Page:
When someone mentions them, my first thought is about Spain, Mexico, and spicy food. Not to mention that I have used them together with my nicely thickened chili more than once. I’ve also shared 5 easy ways to thicken the chili.
How Long Do Tortillas Last?
Still, there are millions of recipes that can be spiced up or not, depending on your taste.
My family’s taste depends on the mood, actually, so sometimes my boys want spicy variety, and others do not.
No matter, they all love tortillas, and because of them, I wanted to try this out.
Let’s dig in, shall we? 🙂
What are tortillas in the first place?
As I said, and you probably know, tortillas are traced back to one of the most beautiful areas on the globe, Mesoamerica. From there, they spread to Spain first, where today are made differently and include eggs and potatoes.
There are many types of this bread, which are different in thickness, but in general, there are two kinds of these; wheat and corn flour-made. (see more about the leading quality flour sifters)
To make things a bit more interesting, I have tried out homemade, whole wheat, and spinach varieties as well.
Of course, if you wish to conduct a similar experiment, feel free to include as many as you want.
The sky is the limit (or the type of tortillas you can find). 😉
How have I tested them?
To be really honest with you, I didn’t want to take this situation too far. Instead, I’ve utilized just three of the several scenarios that you may encounter.
In other words, I placed one tortilla from each type in the freezer, one in the fridge, and one in the open (just sitting around, doing nothing).
This provided me with a very accurate picture of the outcomes.
Furthermore, there was no easy method to determine if the tortilla was rotten or not. I have made use of my senses of scent and touch. Clearly, any indication of mold indicates that the tortilla should be discarded.
One additional thing I’ve noticed is that the tortilla stiffens with age and, in the words of my younger kid, “becomes like cardboard.” It is just as easy as that for anything to be declared fresh and edible, it must be soft and mold-free.
The results are here!
Now we get to the fun part.
Mind that if you wish to try this experiment, you will have to keep your family from disturbing the objects (tortillas, of course).
It was difficult for me since I have three male family members who love my cooking.
The longest – freezer
Since this approach was somewhat the most boring one, I’ll start with it.
Namely, I have put all tortillas into the freezing chamber and left them there. As one should expect, they deep-froze and remained such for a long time.
Half a year, to be precise.
Now, you may come across different mixtures and additives used by various manufacturers, but for those cheapest ones (if you are reading my blog, you know that I love to save money where I can), somewhere about 6-7 months after the printed expiration date is the most they can endure.
After this period, they are still edible since there were no traces of spoiling, but trust me; you don’t want to try THAT. I had a feeling if I was eating a kitchen cloth (yuck!).
The second one – the refrigerator
Now, this is where things are starting to become interesting.
My faithful, well-organized refrigerator was somewhat packed since I love to stay well-equipped for my kitchen adventures, and I have put them in such a way that they are not bent or crushed.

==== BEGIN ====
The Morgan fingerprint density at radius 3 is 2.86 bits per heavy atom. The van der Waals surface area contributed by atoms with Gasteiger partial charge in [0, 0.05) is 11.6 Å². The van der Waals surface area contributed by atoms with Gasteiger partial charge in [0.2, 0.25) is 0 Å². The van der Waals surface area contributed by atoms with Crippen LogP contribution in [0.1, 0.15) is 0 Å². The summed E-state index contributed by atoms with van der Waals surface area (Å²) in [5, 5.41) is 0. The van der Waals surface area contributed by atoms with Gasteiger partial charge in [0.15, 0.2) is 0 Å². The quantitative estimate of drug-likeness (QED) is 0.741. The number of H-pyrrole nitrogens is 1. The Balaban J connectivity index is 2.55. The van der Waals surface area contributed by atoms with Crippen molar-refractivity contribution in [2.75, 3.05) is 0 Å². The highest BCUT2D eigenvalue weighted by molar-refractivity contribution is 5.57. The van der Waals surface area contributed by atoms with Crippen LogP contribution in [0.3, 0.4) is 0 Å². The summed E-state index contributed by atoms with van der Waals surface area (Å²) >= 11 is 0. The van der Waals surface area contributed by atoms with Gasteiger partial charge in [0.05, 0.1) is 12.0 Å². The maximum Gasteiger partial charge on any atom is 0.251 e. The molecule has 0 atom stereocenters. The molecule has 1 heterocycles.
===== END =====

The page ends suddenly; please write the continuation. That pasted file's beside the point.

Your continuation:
The first ones to give up were homemade ones. Without all the things manufacturer would add, they became dry after a few days, and a week after the “best used before” date, I had to throw them away.
Whole wheat, flour, and spinach tortillas held heroically some three weeks longer than the manufacturer expected, which is nice, but it is nothing compared to those made of corn.
This sturdy little fellow held for seven weeks in the refrigerator, and although the taste was somewhat bad, it could still be used.
See also: Learn how to organize your refrigerator
The third place – no assistance
I didn’t have to tell you that tortillas will last a short amount of time if left out of cooled areas.
Still, I didn’t want to just move them from one place to another, so I put them in the storeroom.
The temperature there was a bit lower than in the kitchen, and this certainly influenced the result, but not much.
As with the previous case, the first one to tap out (I watch a lot of sports with my husband recently) was a homemade tortilla. Without anti-spoiling reagents, after just a few short days it booked a one-way ticket to the trash can.
Flour, spinach, and whole wheat ones lasted for about a week, and again, the winner was corn tortilla.
This one held for about nine days, before I gave up and threw it away.
See also: Getting The Perfect Kitchen Trash Can
The results – comment
- I don’t believe that this competition was fair. Since homemade tortillas cannot have the same ingredients as those made in a factory, it is natural that they lasted the shortest amount of time.
- As with the others, since corn flour is the most resistant one, it made tortillas that contain this ingredient to last the longest. The rest can be hit-and-miss, so sometimes one will last longer, despite the expectation.
Further Reading: Learn More About Farina
In any case, I have done this little experiment because of one thing; so you don’t have to (and because I’m curious).
It is my best advice to use tortillas before the date printed on the package, to avoid any possible harmful effects.
If you want to make tortillas on your own, I can advise you to use them that day, or the day after, just to be sure.
The question of how long tortillas last is thus answered, and the results are at your disposal.
I hope that you will enjoy eating, as I enjoyed writing about them. 🙂